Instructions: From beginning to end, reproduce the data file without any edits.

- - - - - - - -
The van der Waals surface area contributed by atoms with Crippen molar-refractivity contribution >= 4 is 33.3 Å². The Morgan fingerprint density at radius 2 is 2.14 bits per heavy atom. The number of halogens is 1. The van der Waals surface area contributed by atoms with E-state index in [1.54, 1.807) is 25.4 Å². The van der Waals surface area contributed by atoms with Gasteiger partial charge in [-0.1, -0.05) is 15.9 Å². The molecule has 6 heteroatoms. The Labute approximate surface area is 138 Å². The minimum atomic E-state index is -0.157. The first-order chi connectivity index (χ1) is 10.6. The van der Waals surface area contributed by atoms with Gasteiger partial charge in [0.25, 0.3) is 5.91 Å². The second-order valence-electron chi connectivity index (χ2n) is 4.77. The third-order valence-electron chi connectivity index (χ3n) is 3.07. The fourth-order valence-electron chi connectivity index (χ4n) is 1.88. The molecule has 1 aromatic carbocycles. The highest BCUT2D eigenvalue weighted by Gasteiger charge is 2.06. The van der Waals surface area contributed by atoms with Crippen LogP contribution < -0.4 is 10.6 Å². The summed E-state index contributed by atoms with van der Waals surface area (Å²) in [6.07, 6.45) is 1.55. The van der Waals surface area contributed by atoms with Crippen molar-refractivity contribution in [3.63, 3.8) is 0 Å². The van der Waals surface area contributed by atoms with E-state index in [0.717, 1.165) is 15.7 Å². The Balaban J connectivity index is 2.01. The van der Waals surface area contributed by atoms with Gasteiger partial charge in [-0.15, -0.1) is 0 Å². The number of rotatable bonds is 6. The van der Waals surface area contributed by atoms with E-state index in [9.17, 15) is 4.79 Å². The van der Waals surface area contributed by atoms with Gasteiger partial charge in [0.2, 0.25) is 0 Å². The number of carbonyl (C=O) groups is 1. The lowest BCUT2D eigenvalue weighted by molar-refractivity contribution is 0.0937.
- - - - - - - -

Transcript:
The van der Waals surface area contributed by atoms with Crippen molar-refractivity contribution >= 4 is 33.3 Å². The Morgan fingerprint density at radius 2 is 2.14 bits per heavy atom. The number of halogens is 1. The van der Waals surface area contributed by atoms with E-state index in [1.54, 1.807) is 25.4 Å². The van der Waals surface area contributed by atoms with Gasteiger partial charge in [-0.1, -0.05) is 15.9 Å². The molecule has 6 heteroatoms. The Labute approximate surface area is 138 Å². The minimum atomic E-state index is -0.157. The first-order chi connectivity index (χ1) is 10.6. The van der Waals surface area contributed by atoms with Gasteiger partial charge in [0.25, 0.3) is 5.91 Å². The second-order valence-electron chi connectivity index (χ2n) is 4.77. The third-order valence-electron chi connectivity index (χ3n) is 3.07. The fourth-order valence-electron chi connectivity index (χ4n) is 1.88. The molecule has 1 aromatic carbocycles. The highest BCUT2D eigenvalue weighted by Gasteiger charge is 2.06. The van der Waals surface area contributed by atoms with Crippen LogP contribution < -0.4 is 10.6 Å². The summed E-state index contributed by atoms with van der Waals surface area (Å²) in [6.07, 6.45) is 1.55. The van der Waals surface area contributed by atoms with Crippen molar-refractivity contribution in [3.63, 3.8) is 0 Å². The van der Waals surface area contributed by atoms with E-state index in [0.717, 1.165) is 15.7 Å². The Balaban J connectivity index is 2.01. The van der Waals surface area contributed by atoms with Gasteiger partial charge in [-0.15, -0.1) is 0 Å². The number of rotatable bonds is 6. The van der Waals surface area contributed by atoms with E-state index in [9.17, 15) is 4.79 Å². The van der Waals surface area contributed by atoms with Gasteiger partial charge in [0.2, 0.25) is 0 Å². The number of carbonyl (C=O) groups is 1. The lowest BCUT2D eigenvalue weighted by molar-refractivity contribution is 0.0937.